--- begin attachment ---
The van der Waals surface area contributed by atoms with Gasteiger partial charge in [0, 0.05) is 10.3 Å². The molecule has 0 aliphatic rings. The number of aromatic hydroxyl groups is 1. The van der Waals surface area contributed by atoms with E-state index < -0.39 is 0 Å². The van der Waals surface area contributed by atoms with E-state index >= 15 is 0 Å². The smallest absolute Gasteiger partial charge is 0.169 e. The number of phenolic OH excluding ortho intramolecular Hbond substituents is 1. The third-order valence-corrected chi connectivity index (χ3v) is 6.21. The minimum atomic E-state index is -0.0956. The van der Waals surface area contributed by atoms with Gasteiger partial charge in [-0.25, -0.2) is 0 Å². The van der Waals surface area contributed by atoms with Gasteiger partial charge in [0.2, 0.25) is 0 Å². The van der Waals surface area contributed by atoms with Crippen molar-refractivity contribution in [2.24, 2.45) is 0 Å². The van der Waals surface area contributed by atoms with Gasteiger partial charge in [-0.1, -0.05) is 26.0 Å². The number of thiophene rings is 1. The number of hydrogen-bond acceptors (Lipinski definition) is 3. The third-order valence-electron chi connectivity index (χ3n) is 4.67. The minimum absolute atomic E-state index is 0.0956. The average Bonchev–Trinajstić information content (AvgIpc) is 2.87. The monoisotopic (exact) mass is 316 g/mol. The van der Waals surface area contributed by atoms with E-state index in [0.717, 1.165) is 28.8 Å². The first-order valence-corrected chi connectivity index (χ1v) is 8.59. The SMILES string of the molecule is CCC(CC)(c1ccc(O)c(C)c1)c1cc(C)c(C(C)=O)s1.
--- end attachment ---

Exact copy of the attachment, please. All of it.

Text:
The van der Waals surface area contributed by atoms with Gasteiger partial charge in [0, 0.05) is 10.3 Å². The molecule has 0 aliphatic rings. The number of aromatic hydroxyl groups is 1. The van der Waals surface area contributed by atoms with E-state index < -0.39 is 0 Å². The van der Waals surface area contributed by atoms with E-state index >= 15 is 0 Å². The smallest absolute Gasteiger partial charge is 0.169 e. The number of phenolic OH excluding ortho intramolecular Hbond substituents is 1. The third-order valence-corrected chi connectivity index (χ3v) is 6.21. The minimum atomic E-state index is -0.0956. The van der Waals surface area contributed by atoms with Gasteiger partial charge in [-0.25, -0.2) is 0 Å². The van der Waals surface area contributed by atoms with Gasteiger partial charge in [0.2, 0.25) is 0 Å². The van der Waals surface area contributed by atoms with Crippen molar-refractivity contribution in [2.24, 2.45) is 0 Å². The van der Waals surface area contributed by atoms with Gasteiger partial charge in [-0.1, -0.05) is 26.0 Å². The number of thiophene rings is 1. The number of hydrogen-bond acceptors (Lipinski definition) is 3. The third-order valence-electron chi connectivity index (χ3n) is 4.67. The minimum absolute atomic E-state index is 0.0956. The average Bonchev–Trinajstić information content (AvgIpc) is 2.87. The monoisotopic (exact) mass is 316 g/mol. The van der Waals surface area contributed by atoms with E-state index in [0.717, 1.165) is 28.8 Å². The first-order valence-corrected chi connectivity index (χ1v) is 8.59. The SMILES string of the molecule is CCC(CC)(c1ccc(O)c(C)c1)c1cc(C)c(C(C)=O)s1.